The BJP is preparing a strategy to win at least 40 of the 80 seats in Uttar Pradesh in the 2014 Lok Sabha election. Party sources say the strategy has been devised by Narendra Modi aide Amit Shah, BJP general secretary in-charge of UP.
BJP insiders say that during his recent two-day interaction with party leaders, workers and office-bearers, Shah had drafted a strategy focusing on the seats that the BJP lost with a margin of less than 50,000 votes. There are 11 such seats in UP, and except for one (Farrukhabad), the BJP stood second in all of these. Even out of these, in six seats, the BJP lost by a margin of less than 30,000.
In the 2009 Lok Sabha election, the BJP had won 10 seats with 17.5% vote share in UP. The Congress party’s vote share was not much higher (18.25%) but its tally (21 seats) was more than double the BJP’s.
BJP sources say the party would also concentrate on the 17 Lok Sabha seats reserved for the scheduled castes. In the 2009 parliamentary election, the BJP won just two of these 17 seats (Bansgaon and Agra). However, a closer analysis of past results reveals that the BJP has held most seats out of the rest of the 15 two to three times at some time or the other in the past. Shah is reported to have told party leaders that most of these reserved seats can be won with a combination of a little more effort and an effective strategy to woo the Dalit voters in these constituencies.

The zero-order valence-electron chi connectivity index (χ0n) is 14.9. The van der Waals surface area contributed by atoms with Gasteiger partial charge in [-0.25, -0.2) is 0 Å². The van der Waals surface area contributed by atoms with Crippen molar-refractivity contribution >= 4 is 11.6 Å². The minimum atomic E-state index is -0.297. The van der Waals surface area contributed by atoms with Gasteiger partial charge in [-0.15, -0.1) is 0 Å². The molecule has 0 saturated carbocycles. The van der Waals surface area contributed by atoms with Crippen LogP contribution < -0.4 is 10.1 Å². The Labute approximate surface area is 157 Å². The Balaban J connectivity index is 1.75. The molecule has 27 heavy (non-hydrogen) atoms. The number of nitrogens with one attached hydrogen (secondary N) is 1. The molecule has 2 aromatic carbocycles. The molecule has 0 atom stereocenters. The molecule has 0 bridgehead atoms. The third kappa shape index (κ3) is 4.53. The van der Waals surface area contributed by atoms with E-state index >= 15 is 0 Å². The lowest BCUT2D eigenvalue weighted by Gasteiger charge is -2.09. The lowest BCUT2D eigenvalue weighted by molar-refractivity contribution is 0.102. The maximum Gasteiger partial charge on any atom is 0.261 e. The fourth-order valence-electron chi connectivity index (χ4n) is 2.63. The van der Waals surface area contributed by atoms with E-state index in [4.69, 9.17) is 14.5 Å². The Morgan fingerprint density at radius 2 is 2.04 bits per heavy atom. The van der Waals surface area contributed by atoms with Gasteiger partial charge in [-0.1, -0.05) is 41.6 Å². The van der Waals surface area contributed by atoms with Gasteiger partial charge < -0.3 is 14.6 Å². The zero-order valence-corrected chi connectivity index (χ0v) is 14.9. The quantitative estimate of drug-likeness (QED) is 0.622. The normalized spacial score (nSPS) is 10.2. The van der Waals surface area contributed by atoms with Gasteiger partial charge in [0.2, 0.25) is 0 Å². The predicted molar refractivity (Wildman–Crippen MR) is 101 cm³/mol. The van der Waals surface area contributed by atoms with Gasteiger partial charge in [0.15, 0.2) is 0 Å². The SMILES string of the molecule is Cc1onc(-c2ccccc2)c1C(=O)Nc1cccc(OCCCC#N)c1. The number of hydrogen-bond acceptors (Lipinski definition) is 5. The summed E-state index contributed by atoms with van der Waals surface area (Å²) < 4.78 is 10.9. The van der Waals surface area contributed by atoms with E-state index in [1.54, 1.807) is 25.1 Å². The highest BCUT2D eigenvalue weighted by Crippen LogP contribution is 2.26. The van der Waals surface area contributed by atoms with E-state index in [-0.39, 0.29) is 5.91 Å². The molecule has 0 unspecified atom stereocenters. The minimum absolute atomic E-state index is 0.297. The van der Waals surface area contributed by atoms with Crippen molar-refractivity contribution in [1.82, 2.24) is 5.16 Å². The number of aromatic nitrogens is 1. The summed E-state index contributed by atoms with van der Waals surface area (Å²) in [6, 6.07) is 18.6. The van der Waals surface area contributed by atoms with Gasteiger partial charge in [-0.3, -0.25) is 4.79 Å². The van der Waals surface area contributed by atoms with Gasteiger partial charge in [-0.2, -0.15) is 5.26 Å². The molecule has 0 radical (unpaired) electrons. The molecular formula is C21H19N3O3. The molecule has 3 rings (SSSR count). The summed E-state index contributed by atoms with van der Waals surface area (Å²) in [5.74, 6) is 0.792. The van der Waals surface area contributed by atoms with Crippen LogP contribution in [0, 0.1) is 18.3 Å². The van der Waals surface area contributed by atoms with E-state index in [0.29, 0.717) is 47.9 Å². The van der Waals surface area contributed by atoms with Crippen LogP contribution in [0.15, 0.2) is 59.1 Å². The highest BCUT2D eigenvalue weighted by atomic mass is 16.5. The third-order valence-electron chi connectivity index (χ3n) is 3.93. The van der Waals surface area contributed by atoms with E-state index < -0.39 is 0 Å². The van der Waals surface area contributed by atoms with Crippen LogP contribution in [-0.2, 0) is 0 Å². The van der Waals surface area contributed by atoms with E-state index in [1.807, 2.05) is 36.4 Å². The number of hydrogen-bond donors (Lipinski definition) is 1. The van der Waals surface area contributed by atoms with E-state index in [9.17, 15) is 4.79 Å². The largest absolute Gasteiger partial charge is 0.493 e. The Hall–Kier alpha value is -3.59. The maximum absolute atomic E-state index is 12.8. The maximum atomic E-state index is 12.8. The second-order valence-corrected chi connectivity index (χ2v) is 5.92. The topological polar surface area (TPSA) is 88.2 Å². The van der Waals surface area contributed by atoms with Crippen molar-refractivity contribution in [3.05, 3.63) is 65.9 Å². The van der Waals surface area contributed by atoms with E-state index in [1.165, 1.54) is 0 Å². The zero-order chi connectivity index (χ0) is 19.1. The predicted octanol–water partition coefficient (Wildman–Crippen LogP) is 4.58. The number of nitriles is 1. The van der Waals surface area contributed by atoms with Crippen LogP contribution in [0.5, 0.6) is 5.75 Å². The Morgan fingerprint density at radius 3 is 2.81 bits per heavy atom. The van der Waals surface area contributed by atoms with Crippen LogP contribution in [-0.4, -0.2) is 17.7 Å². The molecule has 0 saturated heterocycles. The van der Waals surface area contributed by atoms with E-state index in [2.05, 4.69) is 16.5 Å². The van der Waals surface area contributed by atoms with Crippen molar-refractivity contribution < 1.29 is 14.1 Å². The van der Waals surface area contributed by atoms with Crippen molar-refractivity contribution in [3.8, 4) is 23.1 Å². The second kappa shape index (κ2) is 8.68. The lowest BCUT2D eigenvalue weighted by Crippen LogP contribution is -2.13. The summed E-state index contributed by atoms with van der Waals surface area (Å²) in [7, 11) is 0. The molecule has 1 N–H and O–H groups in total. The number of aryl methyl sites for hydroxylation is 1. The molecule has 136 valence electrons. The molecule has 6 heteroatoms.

Sources say Shah is convinced the party’s tally can be raised if the majority Hindu vote bank can be crystallised by highlighting the party’s commitment to the rebuilding of the Ayodhya Ram temple, and other Hindutva-related issues.
Shah will chair a meeting of the Oudh region in Ayodhya on July 6. Earlier, the meetings of this region were held in Lucknow. This will be the first time that the venue is being changed, insiders say.
Party strategists say the BJP can achieve the target of 40 seats if it wins 15 of the 17 reserved seats, 11 which it had lost in 2009, and manages to retain the 10 seats it won in adverse conditions and with a low vote share in the last election. This adds up to 36. The rest can be mopped up if its Ayodhya movement catches on around election time, insiders believe.